The Greens will continue to campaign vigorously for constitutional recognition. We will continue to support and participate in the national discussion and the national consultation process, but we believe that the expert panel's recommendations should provide the basis for that. We are not saying they should not change; we are saying, 'We think you did a pretty good job; do not reinvent the wheel.' Let us find out what is capable of being supported. Let us engage in that national discussion. Let us build that consensus around what we do think we can take to the community. As someone said to me the other day, let's be courageous in our recognition. We do not get to change our Constitution very often, as was just highlighted. Out of the 44 attempts to change our Constitution, eight have been successful.

Some of the keys to success are multi-party political support, strong community support, clear questions. It will take leadership from all members of this place to engage in that national discussion. As I articulated in the Greens' additional comments to the select committee report, one of the issues of concern for us was the two-year sunset clause in this bill. The issue as put to us by members of the community, and particularly some members of the Aboriginal and Torres Strait Islander community, was that the sunset clause means that you may not care after two years about recognition. I thought long and hard about that and I have come down on the side of the argument that says we think we should have the sunset clause there because it will make sure it is a decision-making point, that it is not that the parliament does not care—in fact the parliament cares so much about this that we want to make sure that there is a decision-making point. So, we support the sunset clause. In our additional comments we did say that we would think and discuss this further. I have done that and do believe we should be supporting it, because we do need a trigger point to enable further discussion.

One of the other issues, and I feel that we really need to mention this in this place, is that there is a number of Aboriginal and Torres Strait Islander people who do not want to support this bill. They do not think we should be discussing constitutional recognition without discussing the issues around sovereignty and treaty. I acknowledge their very legitimate concerns and, as I said at the outset, the Greens support the concepts of treaty and sovereignty. I participated in a large number of discussions as part of the expert panel process and I support the recommendations and the feelings of the expert panel—that is, I do believe Australia is not ready to discuss those issues yet. I have also listened to legal advice that says that if we do proceed with constitutional recognition it will not undermine the concepts later on when continuing a national discussion about sovereignty and treaties.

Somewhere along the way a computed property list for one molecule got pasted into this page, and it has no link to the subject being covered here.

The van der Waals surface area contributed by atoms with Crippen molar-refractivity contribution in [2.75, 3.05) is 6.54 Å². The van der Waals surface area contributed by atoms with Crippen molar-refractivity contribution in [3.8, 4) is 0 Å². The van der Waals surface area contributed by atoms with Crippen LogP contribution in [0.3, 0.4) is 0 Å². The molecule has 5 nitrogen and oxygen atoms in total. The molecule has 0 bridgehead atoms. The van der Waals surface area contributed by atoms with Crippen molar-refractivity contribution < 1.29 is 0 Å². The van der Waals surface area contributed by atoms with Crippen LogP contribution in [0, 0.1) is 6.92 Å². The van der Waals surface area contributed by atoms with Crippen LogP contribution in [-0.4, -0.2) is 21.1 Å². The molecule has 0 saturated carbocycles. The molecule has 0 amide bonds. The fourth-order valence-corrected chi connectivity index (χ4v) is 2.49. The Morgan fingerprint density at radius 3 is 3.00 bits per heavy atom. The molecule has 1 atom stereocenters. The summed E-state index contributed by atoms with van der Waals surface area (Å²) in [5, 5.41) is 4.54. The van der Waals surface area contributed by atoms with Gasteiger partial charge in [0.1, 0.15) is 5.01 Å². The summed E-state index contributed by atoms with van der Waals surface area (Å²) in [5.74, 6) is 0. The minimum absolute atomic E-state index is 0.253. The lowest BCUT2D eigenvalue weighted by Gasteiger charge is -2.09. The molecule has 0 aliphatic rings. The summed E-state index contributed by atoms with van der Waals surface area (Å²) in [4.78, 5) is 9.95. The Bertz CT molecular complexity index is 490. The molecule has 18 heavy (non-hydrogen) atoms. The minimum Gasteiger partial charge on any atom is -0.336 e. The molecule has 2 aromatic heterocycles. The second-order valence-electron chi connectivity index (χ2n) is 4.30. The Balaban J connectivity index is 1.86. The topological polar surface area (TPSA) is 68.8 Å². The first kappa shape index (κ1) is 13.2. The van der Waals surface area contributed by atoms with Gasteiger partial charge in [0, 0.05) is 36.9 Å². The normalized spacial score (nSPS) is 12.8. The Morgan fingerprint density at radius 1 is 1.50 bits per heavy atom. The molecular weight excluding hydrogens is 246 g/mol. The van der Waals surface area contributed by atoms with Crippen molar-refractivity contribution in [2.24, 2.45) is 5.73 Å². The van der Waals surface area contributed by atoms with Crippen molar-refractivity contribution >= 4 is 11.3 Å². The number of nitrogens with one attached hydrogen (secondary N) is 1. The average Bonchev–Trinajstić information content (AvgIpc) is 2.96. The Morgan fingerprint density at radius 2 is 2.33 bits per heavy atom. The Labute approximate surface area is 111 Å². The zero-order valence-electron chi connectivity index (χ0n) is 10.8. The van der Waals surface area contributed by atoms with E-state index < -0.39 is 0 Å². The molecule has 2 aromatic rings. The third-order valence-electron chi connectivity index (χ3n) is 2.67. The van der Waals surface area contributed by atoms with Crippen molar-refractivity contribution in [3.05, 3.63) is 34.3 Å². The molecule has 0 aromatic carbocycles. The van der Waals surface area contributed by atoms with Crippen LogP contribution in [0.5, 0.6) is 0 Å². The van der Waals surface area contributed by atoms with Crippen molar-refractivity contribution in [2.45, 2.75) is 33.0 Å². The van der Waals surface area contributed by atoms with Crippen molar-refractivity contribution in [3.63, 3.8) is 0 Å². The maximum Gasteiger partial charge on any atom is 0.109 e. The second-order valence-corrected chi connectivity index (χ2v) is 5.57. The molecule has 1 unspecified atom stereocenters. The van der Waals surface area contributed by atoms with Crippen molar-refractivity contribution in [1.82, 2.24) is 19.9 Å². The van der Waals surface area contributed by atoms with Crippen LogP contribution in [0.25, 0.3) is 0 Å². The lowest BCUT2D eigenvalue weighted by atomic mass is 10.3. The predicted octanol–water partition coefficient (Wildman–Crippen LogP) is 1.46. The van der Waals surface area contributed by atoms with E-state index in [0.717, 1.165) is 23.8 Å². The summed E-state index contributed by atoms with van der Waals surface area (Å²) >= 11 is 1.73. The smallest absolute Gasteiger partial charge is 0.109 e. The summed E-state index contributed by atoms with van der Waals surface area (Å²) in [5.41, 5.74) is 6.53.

I do not think this bill does so, either. While I think it is very important to acknowledge those very legitimate comments of those who say we should not proceed with this bill and with constitutional recognition, the overwhelming flavour of comments I have had back from Aboriginal and Torres Strait Islander communities is that they do want constitutional recognition. This is an essential step in the reconciliation of this nation—absolutely essential. That is why we do not believe that it is appropriate to suspend the discussion around constitutional recognition to address those issues, but I do want to acknowledge that those are live and real issues that this country still needs to deal with. A large step will be taken for reconciliation by changing our Constitution to acknowledge that Aboriginal and Torres Strait Islanders were the first occupants of this land and that they have ongoing and unbroken connection and traditional ownership of this country. It is important that they are recognised in our Constitution. It is part of a healing for this country and, as I said, it is a part of reconciling this country, because we still have a significant way to go.

I fully acknowledge that it is not the only thing and that a lot more needs to be done before we address the huge gap in life expectancy and life outcomes for Aboriginal and Torres Strait Islander peoples. We cannot pretend that this is the only thing that needs to be done. We are still making mistakes in our policies—I will acknowledge that, too. I am often the first in this place to criticise policies that are supposed to be for the benefit of Aboriginal and Torres Strait Islander peoples and I do not believe that they are of benefit. Constitutional recognition is very important. We need to make sure we have a full discussion in the Australian community and build popular support for constitutional recognition. We politicians have a very important role to play. It is quite obvious from previous referenda that where there has been political disunity, those referenda have failed. We need to demonstrate what we expect the rest of the nation to do and that is having a fully engaged and respectful discussion around constitutional recognition. We will be supporting this bill.